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What You Need to Know About Social Security “Going Broke.”

September 24, 2015 at 12:00 AM

You know that I think it is smart to delay taking Social Security as long as possible, so you can then receive the biggest possible Social Security payout. But I often hear from many of you that you are worried this doesn’t make sense, because you stand to lose out because Social Security is “going broke.”

The going broke message is the favored phrase among politicians who are more interested in fear mongering than facts.

FACT: Social Security will never be insolvent. When you hear the phrase “going broke” you probably (logically) think that means Social Security will be bankrupt and incapable of paying you a dime. But that’s not true!

Here’s the deal: In about 19 years or so the system will run into a cash flow problem. The money it takes in from workers paying their FICA tax will be less than the benefits Social Security will be paying out. This is all a function of Baby Boomers. Once all the Boomers are in retirement and receiving their Social Security benefits, the cost of those benefits will exceed the fresh payments into the system that younger generations are making.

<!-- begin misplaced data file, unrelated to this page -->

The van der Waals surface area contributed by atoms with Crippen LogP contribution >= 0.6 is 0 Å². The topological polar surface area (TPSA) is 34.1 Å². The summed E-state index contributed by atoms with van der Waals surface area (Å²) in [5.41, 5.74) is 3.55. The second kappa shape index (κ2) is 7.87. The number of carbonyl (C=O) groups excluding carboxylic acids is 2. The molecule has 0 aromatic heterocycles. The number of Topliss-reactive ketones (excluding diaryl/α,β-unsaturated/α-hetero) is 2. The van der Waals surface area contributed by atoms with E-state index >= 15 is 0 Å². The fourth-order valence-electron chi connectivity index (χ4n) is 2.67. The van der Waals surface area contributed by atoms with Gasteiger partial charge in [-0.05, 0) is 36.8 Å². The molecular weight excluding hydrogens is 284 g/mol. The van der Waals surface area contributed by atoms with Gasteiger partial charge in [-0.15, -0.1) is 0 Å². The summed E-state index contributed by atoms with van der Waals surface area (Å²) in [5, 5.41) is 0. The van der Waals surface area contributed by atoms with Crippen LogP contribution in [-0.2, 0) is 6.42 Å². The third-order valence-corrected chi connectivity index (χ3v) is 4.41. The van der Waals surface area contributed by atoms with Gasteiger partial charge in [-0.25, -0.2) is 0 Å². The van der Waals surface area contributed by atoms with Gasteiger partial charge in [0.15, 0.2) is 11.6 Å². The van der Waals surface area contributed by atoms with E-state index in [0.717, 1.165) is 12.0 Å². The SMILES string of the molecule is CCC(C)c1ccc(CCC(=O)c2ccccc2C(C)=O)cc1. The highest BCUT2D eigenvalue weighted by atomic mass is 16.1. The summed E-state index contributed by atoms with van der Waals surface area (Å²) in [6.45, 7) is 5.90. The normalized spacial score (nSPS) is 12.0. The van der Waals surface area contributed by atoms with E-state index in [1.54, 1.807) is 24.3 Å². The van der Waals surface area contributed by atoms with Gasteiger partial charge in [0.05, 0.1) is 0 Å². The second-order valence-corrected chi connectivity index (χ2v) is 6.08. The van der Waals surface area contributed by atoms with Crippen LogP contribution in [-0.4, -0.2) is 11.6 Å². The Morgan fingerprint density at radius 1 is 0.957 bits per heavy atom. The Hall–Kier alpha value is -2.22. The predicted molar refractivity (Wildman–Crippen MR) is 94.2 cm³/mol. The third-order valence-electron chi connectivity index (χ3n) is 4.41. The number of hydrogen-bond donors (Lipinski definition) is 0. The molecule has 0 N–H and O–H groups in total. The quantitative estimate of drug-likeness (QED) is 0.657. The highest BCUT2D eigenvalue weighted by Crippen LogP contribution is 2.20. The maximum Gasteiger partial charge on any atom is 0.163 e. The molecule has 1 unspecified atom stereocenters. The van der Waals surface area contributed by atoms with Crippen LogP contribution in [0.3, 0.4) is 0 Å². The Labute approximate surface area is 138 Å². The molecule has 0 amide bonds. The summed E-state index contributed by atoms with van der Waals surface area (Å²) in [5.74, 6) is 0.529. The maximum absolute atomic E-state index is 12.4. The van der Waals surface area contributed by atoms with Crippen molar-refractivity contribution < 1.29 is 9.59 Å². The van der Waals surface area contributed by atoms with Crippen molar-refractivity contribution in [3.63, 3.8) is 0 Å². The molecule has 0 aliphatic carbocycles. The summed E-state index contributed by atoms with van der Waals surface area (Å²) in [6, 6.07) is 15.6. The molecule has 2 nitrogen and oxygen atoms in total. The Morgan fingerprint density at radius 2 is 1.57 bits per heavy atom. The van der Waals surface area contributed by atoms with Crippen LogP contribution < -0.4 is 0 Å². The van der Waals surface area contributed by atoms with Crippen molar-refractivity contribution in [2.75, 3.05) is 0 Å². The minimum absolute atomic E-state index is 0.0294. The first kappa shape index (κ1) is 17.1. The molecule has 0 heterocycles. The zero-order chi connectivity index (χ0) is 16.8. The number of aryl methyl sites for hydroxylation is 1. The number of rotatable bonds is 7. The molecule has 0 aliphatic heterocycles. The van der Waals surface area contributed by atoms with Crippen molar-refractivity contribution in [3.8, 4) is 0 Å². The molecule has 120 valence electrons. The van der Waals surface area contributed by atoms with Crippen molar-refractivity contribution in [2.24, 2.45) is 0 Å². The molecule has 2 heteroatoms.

That is definitely a problem. But here’s the one thing I want you to always understand. Even if we do absolutely nothing to address this problem—that is, if Congress just keeps punting on this--retirees will at worst still receive at least 75% of their promised benefit. I wholeheartedly understand that a 25% reduction in benefits is huge and troubling, but it’s also a heck of a lot more than the “zero” payout that is the implied message of the fear mongers who talk about the system going broke.

And I remain confident that the problem will eventually get fixed. Let’s hope sooner than later. And I bet that as happened in 1983 when Social Security was last reformed, older workers (and those already receiving benefits) will not be thrown for a loop. For example, the program was reformed in 1983. Among some of the changes, the Full Retirement Age was raised from 65 to 67. But the change was phased in over years, and no worker who was older than 45 in 1983 was impacted by the change.

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